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More actors are now in politics, but can they succeed?

In the North, actors have largely failed to deliver as politicians. In the South, the era of iconic actor-politicians is over.

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Updated: May 17, 2019, 15:09 PM IST

Kamal Haasan, whom I see as a Bollywoodian as much as any other influential actor in India, has again put his foot in his mouth by opining that the first terrorist in independent India was a Hindu.

He can safely be declared the first motormouth of Indian politics from Indian cinema. Kamal Haasan has often held radical, agnostic views on life and politics, which he has shared with me over several lengthy stretches of conversation. Kamal Haasan is a man of ideas. But those radical ideas don't make him a mouldable politician. They just make him sound like a fish out of water. 

Stars in politics are like chocolate cream in biryani. The combination doesn't jell. And still, the exodus of stars into politics continues. Each year the volume of actors in politics gets larger. Now, with PM Modi welcoming Bollywood into his fraternity, the floodgates are open for glamour (read: entertainment industry) to march into politics (read: corruption).

Of course, they all enter the murky world of politics with the best of intentions.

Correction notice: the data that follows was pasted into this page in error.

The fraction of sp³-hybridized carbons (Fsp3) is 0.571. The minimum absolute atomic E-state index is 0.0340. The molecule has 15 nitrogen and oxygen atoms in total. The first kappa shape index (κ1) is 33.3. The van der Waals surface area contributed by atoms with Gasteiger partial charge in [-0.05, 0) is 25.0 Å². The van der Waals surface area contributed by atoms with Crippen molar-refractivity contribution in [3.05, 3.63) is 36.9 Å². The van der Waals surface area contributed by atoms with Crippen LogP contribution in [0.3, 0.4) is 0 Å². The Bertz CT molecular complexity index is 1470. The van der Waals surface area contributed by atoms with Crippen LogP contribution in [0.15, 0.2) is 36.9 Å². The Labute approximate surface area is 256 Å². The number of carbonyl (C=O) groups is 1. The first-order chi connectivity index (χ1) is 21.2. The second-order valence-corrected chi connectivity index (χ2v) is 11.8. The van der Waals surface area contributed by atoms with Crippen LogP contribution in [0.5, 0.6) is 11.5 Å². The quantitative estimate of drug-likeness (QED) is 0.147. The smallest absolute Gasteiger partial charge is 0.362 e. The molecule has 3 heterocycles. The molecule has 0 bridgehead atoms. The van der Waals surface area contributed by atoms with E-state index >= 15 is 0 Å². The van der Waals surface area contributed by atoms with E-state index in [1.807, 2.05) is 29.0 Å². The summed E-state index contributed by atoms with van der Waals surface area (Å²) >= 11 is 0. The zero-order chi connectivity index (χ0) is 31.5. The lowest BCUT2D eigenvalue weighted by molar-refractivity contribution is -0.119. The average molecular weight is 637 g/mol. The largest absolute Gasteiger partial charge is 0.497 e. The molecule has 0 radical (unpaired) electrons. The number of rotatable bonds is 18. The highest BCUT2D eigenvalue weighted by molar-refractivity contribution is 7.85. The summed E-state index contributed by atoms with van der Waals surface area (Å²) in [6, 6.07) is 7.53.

I remember Hema Malini telling me, "I've seen it all. I am no stranger to money and fame. So, I am not in this for wealth or a name. I am getting into politics to work among the grassroots section of the people."

True to her word, the Dream Girl has transformed her constituency - Mathura - into a bit of a dream. Good roads, solid civic amenities, new malls and cleaner, more serviceable temple facilities. I would rate Hema ji among the more accomplished actors-turned-politicians.

But the best actor-politician has to be Vinod Khanna. He transformed his constituency into a Garden of Eden. Gurdaspur, during Vinod's tenure, was a dream come true. Now it has passed on to Sunny Deol. It remains to be seen whether 'Sunny' days are ahead for the people of Gurdaspur. But I can tell you this. Sunny means well. He is honest and decent. But is he a right fit for politics? Decency and honesty are more disqualifications than recommendations for politics.

The latest to join the political bandwagon is my friend Urmila Matondkar. Her decision to dirty her pretty feet in what a legendary actor described as the cesspool of politics, took me by surprise. But then I thought, why not? If Rahul Gandhi can be thought of as a potential prime minister why can't Urmila be at least a Lok Sabha member?

For all the migration from movies to rajniti that we see these days, I still feel uneasy about the alliance between the two mutually exclusive worlds. I feel actors are good orators in front of the camera. But the lines that they deliver with such (rehearsed) passion at election campaigns must mean more than just a rousing histrionic performance.

In the North, actors have largely failed to deliver as politicians. I feel even in the South the days of iconic star-politicians like MGR, NTR and Jayalalitha are over. Kamal Haasan and Rajinikanth, who announced their entry into politics so grandiosely, are today stuck in their own contradictory statements on life and politics.

Kamal Haasan doesn't believe in god. Fortunately or unfortunately, the janata does. They even make gods out of actors and politicians. And never mind if the gods turn out to have feet of clay.

(Disclaimer: The opinions expressed above are the personal views of the author and do not reflect the views of ZMCL.)